shrouded in a cloud of unknowing

A mystery may be characterized as “any truth that is unknowable except by divine revelation” and unknowable is defined as “impossible to know, especially being beyond the range of human experience or understanding.” It is only through our arrogance and conceit that we refuse to acknowledge the existence of divine mystery and the reality of the unknowable. Current scientific thought professes with absolute certainty that the unknowable is simply knowledge yet to be discovered; that the unknowable is merely the unknown; that mystery is just a puzzle awaiting a solution.

The truth is that God is beyond our understanding, beyond our knowing; all that is God is a mystery wrapped in a cloud of unknowing. Someone once wrote that “when you come to know God, you are wrong.” In the book, The Cloud of Unknowing, written anonymously in the latter half of the 14th century, we read “For He can well be loved, but he cannot be thought. By love he can be grasped and held, but by thought, neither grasped nor held. And therefore, though it may be good at times to think specifically of the kindness and excellence of God, and though this may be a light and a part of contemplation, all the same, in the work of contemplation itself, it must be cast down and covered with a cloud of forgetting. And you must step above it stoutly but deftly, with a devout and delightful stirring of love, and struggle to pierce that darkness above you; and beat on the thick cloud of unknowing with a sharp dart of longing love, and do not give up, whatever happens.”

The truth is that God is beyond our knowing, a mystery beyond our capacity to discover through our own power. What we know has been revealed through the results of His creation and His Word.

The mystery of the Holy Trinity, Three Persons in One God, strikes at the heart of our feeble attempts to quantify and qualify God. We profess our faith in the Triune God while simultaneously questioning the truth of it. We question even as we bless ourselves with the sign of the cross. We question even as we profess our faith in “one God, the Father almighty, … one Lord Jesus Christ, the Only Begotten Son of God, … consubstantial with the Father; … the Holy Spirit, the Lord, the giver of life, who proceeds from the Father and the Son, …

Some may even ask where we find this understanding of Holy Trinity; it comes most concretely from Jesus who told his disciples “Go, therefore, and make disciples of all nations, baptizing them in the name of the Father, and of the Son, and of the Holy Spirit, teaching them to observe all that I have commanded you. And behold, I am with you always, until the end of the age” [Mt 28:19-20].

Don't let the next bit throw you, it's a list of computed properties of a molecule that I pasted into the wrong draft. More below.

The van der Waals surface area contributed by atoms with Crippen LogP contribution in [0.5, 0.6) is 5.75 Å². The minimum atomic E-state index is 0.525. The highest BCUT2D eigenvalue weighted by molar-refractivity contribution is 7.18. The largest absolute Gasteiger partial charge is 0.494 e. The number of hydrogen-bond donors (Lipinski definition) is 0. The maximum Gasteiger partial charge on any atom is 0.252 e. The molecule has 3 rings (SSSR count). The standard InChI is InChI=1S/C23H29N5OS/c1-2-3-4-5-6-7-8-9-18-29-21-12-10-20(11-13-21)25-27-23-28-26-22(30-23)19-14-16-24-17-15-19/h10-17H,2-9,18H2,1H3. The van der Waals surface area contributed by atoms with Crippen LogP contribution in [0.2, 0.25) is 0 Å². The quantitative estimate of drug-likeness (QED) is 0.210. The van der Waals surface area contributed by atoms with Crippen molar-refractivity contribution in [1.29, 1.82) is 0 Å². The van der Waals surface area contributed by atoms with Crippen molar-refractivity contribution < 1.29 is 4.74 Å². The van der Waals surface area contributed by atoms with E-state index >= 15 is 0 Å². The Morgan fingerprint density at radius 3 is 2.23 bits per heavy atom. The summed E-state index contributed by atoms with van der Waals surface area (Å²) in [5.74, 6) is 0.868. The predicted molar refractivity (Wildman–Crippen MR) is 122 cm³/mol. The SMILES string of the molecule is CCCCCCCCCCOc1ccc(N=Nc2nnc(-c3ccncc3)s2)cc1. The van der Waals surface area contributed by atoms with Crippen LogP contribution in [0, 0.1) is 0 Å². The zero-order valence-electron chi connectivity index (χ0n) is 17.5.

Although we cannot understand it — for it is a mystery shrouded in a cloud of unknowing – The Father creates us, the Son saves us, and the Holy Spirit lives within us. And so we believe.

Deacon Chuck

About the author: Deacon Chuck

Deacon Chuck was ordained into the permanent diaconate on September 17, 2011, in the ministry of service to the Diocese of Reno and assigned to St. Albert the Great Catholic Community. He currently serves as the parish bulletin editor and website administrator. Deacon Chuck continues to serve the parish of Saint Albert the Great Catholic Community of the Diocese of Reno, Nevada. He is the Director of Adult Faith Formation and Homebound Ministries for the parish, conducts frequent adult faith formation workshops, and is a regular homilist. He currently serves as the bulletin editor for the parish bulletin. He writes a weekly column intended to encompass a broad landscape of thoughts and ideas on matters of theology, faith, morals, teachings of the magisterium and the Catholic Church; they are meant to illuminate, illustrate, and catechize the readers and now number more than 230 articles. His latest endeavor is "Colloqui: A journal for restless minds", a weekly journal of about 8 pages similar in content to bulletin reflections. All his reflections, homilies, commentaries, and Colloqui are posted and can be found on his website: http://deaconscorner.org. Comments are always welcome and appreciated. He is the author of two books: "The Voices of God: hearing God in the silence" which offers the reader insights into how to hear God’s voice through all of the noise that surrounds us; and "Echoes of Love: Effervescent Memories" which through a combination of prose and verse provides the reader with a wonderful journey on the way to discovering forever love. He regularly speaks to groups of all ages and size and would welcome the opportunity to speak to your group.

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